Lee continues to make his point:
In today’s highly electronic trading environment, high frequency trading firms play the role of liquidity providers, very much like the traditional market makers and specialists of the past, just without the perception of conflict of interest and information advantage. In other words, someone has to be paid to provide liquidity into the market, and the high frequency trading community represents the next evolutionary group to do so.
Sense on Cents counterpoint: I again beg to differ. Lee believes high frequency traders provide liquidity which benefits the market overall and especially smaller investors. The fact is the exchanges developed a small order exchange system, or SOES, which facilitated the execution of small orders.
Lee maintains high frequency traders led these developments, while I believe they followed them.
He finishes his case for the defense of this activity. His point:
Now, in an era of increasing regulation, industry buy-in is a must, and careful considerations and input from all key segments of the financial services industry will be critical in stabilizing the marketplace. Failure to do so may lead to unintended consequences that could cripple the marketplace, such as a short-selling ban and the proposed transaction tax potentially leading to drastic decline in overall trading volume.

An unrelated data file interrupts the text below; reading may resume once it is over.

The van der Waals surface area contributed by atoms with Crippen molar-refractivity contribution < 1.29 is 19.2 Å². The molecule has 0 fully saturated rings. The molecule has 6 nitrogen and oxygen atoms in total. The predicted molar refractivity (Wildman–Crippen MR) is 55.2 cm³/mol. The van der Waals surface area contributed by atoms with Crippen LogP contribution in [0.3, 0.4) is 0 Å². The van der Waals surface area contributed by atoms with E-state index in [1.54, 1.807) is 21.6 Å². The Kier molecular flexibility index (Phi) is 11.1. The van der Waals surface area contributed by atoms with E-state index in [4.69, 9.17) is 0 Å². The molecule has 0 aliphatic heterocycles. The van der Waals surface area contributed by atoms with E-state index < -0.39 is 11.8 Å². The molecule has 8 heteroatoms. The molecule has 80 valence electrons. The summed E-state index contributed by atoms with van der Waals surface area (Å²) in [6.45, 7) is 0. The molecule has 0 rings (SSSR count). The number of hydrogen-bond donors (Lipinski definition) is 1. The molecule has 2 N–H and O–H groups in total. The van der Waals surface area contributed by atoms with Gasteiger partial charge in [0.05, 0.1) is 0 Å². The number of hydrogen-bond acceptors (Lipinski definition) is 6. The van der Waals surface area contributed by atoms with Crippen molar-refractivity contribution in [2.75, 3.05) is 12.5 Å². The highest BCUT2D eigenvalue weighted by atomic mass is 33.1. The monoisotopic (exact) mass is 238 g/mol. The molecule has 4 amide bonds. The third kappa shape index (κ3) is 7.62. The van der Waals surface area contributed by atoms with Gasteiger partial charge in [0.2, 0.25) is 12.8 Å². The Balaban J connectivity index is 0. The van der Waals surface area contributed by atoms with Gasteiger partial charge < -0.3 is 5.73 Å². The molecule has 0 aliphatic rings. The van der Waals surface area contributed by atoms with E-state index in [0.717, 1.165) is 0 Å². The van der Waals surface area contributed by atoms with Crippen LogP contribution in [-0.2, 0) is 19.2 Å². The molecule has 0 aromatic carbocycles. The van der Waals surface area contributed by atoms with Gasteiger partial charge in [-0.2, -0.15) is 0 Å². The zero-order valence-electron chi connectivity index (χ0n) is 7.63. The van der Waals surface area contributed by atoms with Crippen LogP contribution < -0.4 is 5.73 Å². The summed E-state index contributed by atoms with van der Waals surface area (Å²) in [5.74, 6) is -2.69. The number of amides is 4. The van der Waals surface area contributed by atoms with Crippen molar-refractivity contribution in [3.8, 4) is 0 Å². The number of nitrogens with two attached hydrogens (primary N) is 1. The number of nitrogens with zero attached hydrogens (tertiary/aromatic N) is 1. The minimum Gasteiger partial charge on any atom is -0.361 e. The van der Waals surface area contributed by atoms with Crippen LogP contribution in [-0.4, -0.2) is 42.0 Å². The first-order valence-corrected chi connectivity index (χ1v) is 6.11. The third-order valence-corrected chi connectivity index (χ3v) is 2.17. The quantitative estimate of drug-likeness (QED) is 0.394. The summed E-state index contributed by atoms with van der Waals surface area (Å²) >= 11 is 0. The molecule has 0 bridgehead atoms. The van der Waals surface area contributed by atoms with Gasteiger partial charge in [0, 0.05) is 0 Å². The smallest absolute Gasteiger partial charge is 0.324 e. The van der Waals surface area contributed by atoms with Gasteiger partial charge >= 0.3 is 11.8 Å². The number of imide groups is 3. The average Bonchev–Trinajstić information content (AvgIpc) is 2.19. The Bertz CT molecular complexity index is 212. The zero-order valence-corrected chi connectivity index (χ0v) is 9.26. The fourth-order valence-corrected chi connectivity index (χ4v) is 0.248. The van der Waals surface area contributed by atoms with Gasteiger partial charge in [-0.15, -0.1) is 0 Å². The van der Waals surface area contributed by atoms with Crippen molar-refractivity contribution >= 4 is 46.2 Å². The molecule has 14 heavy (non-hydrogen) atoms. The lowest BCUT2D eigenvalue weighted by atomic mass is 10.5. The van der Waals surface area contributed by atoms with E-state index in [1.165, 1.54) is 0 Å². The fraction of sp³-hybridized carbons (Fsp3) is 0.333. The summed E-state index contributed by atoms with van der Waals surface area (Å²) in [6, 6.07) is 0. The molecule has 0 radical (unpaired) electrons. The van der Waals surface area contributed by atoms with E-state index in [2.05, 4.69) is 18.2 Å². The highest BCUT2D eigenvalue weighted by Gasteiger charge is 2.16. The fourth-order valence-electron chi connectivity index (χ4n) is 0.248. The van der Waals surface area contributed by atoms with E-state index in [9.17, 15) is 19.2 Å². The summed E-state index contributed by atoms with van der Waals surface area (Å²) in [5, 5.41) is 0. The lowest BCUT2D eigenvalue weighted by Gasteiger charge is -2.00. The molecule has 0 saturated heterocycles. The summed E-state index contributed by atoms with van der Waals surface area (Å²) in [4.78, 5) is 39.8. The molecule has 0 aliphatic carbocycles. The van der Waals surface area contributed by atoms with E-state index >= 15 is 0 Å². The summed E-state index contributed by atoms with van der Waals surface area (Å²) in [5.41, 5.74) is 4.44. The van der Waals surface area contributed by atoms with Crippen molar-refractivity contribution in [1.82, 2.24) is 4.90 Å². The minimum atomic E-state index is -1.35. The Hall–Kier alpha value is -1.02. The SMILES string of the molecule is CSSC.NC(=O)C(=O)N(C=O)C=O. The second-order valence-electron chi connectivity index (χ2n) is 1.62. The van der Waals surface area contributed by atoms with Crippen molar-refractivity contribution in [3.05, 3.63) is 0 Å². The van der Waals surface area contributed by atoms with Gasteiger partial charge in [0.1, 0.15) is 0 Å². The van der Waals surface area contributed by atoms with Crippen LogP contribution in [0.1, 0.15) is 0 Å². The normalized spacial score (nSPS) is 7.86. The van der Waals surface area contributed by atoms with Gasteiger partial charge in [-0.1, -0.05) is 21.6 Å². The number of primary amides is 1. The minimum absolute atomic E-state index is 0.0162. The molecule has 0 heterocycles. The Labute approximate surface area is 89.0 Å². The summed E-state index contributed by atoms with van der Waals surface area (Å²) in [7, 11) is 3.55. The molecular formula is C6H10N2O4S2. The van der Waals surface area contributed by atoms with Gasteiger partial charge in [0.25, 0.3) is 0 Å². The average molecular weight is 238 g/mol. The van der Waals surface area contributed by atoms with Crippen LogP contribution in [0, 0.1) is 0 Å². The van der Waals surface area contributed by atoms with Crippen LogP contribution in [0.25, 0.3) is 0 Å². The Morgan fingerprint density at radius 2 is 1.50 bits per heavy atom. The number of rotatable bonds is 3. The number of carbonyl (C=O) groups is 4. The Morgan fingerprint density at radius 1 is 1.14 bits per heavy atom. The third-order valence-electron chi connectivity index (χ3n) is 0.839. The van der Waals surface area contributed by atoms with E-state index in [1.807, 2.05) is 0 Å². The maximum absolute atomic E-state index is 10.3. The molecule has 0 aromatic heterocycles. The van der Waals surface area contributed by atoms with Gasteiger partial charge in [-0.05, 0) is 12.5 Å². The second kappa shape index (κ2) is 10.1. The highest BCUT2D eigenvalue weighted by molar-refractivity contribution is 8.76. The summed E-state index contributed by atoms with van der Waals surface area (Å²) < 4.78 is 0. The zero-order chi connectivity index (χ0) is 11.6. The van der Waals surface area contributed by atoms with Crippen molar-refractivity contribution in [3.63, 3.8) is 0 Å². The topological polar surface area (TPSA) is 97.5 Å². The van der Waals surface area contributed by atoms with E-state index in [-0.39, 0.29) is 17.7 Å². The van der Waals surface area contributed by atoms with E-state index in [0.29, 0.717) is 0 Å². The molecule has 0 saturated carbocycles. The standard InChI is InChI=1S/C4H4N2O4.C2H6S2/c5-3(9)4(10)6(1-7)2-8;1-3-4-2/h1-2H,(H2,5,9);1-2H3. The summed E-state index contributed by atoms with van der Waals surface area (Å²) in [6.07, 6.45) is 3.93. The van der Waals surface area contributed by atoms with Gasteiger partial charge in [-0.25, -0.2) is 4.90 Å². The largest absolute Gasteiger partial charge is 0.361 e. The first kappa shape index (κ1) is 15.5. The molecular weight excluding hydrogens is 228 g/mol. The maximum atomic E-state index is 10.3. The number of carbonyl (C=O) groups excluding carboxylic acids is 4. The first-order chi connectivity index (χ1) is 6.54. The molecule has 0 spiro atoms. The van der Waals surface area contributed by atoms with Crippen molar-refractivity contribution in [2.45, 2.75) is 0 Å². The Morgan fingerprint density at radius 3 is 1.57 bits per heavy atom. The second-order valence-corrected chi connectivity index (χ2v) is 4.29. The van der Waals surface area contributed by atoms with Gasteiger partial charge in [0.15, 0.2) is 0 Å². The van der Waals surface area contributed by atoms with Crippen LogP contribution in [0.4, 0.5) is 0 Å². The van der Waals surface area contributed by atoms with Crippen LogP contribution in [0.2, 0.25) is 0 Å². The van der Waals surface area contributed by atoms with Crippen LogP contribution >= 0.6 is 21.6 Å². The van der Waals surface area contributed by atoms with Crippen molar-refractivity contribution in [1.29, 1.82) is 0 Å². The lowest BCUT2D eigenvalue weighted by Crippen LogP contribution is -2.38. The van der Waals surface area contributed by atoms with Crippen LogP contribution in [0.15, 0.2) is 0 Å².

In the past, the market faced many challenges, including lack of market transparency, unreliable price discovery mechanism, wider spreads, and skewed market forces that favor specific firms with an unfair information advantage. High frequency trading firms have addressed all of these issues through the development of smart trading models and innovative technology, and have essentially leveled the playing field for everyone in the marketplace. In the end, high frequency trading firms should be viewed as a by-product of market evolution that have taken up the critical role of providing much needed liquidity into global financial markets.
While he now admits high frequency trading is a by-product of the technological developments both on the exchanges and within firms, Lee continues to mistakenly believe they promote liquidity.
Liquidity is provided by traders who make obligatory markets for certain sizes and stand by them. These high frequency traders are high volume scalpers taking advantage of order flow. Unlike traders who are obligated to make a market and stand by it, high frequency traders have no such obligation, and will use order flow to their advantage.
The markets experienced this activity on a much smaller level shortly after the development of the SOES sytem. High frequency traders are nothing more than current day SOES Bandits operating on a very large scale.
While the ‘bandits’ ride roughshod through the financial community, every other investor is getting clipped in the process.
I rest my case.
Please let us know, “Do you have a verdict?”